Monday, February 4, 2008

Burt Lancaster, More Than A Star

I read a great article on Burt Lancaster this morning on the British Film Institute's website, and I thought I should include a link to it:

http://www.bfi.org.uk/sightandsound/feature/49426

It's a very good study of Burt, who is one of my favorite actors. (Even though there's nothing about Scorpio. Clearly that was just an oversight at BFI!) It makes the very good point that there was something remote and hidden about Burt. Which I think is true. Even after reading Gary Fishgall's excellent biography, Against Type, I don't really have a clear feeling for who this man was. He's still something of an enigma. Suffice it to say, he was complicated. Even Jackie Bone, Lancaster's girlfriend for almost twenty years, doesn't have a lot of insight into his personality. (Or if she did, she didn't tell Fishgall.)

Lancaster was clearly very intelligent, and very ambitious. His rise to the top in Hollywood is amazing. In the fall of 1945 he was cast in his first professional theater role. Next year, he was making his first movie, The Killers. By 1948, he had formed a production company and was making his own movies. Wow. What is so amazing to me, is that a man who was an acrobat, who didn't seem particularily interested in becoming an actor, wound up making it very quickly, and took complete control of his career. He must have been intelligent to do that. Lancaster's choice of movie roles was interesting, too. Whenever he seemed to be getting typecast, he would find a way to break out of it. When people thought he was just a film noir guy, he did The Flame and the Arrow, a swashbuckler that was one of the biggest hits of 1950. When he was seen as just a swashbuckler, he took dramatic turns in Come Back, Little Sheba (1952), and From Here to Eternity (1953). Slowly but surely, one film at a time, he expanded his range, to the point where he may have been the most versatile leading man of his generation.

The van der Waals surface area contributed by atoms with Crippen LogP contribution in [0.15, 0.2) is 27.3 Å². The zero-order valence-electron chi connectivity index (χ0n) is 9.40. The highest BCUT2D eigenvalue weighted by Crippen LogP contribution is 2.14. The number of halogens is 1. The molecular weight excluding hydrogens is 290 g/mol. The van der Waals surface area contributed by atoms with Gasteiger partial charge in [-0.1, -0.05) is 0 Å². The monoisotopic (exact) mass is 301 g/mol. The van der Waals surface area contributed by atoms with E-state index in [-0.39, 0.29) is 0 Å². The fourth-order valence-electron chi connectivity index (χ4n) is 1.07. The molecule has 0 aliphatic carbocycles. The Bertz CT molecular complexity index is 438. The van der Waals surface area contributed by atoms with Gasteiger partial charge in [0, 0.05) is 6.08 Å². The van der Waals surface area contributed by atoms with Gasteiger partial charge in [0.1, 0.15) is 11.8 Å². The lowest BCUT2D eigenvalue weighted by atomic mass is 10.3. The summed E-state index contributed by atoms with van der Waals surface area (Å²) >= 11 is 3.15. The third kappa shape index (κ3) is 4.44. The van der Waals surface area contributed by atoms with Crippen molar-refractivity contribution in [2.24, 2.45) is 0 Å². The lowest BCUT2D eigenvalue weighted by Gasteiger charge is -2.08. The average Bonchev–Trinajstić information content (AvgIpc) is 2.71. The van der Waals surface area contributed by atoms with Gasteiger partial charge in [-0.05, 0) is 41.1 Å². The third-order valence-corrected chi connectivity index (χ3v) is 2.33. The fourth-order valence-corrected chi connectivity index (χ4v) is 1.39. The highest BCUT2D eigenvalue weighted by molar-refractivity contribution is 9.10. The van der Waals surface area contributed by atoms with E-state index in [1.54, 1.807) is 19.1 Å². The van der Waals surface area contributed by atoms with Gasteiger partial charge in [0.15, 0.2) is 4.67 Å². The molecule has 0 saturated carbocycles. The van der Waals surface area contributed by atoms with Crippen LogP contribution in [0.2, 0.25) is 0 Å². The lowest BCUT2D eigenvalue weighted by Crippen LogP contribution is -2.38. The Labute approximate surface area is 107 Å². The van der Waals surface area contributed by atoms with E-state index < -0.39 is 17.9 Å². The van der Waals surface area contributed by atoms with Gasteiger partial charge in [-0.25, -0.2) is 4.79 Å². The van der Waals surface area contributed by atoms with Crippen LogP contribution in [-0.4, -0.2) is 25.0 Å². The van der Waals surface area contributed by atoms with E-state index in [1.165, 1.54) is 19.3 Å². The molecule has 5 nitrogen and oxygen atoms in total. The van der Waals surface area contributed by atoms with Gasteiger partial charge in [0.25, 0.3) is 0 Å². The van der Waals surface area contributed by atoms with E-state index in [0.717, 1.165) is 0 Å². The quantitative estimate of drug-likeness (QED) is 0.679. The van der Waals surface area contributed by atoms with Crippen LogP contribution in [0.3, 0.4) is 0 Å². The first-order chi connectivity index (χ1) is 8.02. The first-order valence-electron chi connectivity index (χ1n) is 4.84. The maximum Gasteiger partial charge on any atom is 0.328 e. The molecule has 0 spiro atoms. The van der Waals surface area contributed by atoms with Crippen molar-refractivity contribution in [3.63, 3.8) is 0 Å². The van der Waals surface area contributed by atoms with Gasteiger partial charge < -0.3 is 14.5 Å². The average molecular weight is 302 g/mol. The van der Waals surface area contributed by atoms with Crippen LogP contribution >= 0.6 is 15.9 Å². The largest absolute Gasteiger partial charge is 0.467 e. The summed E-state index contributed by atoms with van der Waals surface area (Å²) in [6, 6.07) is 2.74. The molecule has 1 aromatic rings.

One thing I did learn from Fishgall's book is that Lancaster did have a temper. Lancaster was on Mike Wallace's show to promote Birdman of Alcatraz, and Wallace decided to ask Burt about his temper. Burt promptly displayed his temper by walking off the set and leaving the studio.

If anyone wants to know more about Burt Lancaster, I would definitely recommend Gary Fishgall's book. Fishgall interviewed at least one person who worked on every film that Burt Lancaster ever made. As a professional biography of an actor's work, it's very thorough. (Oddly enough, Gary Fishgall has also written a biography of Sammy Davis Jr.)

1 comment:

Adam Zanzie said...

Fishgall was my theatre teacher here in Wildwood, MO, from 2006 to 2007, and he has also written books on Gregory Peck and James Stewart.

About the Lancaster book, he told me that when he called Louis Malle over the phone to ask about Atlantic City, Malle was hesitant to talk because he didn't enjoy the experience of working with Lancaster on the film and wasn't anxious to discuss it again!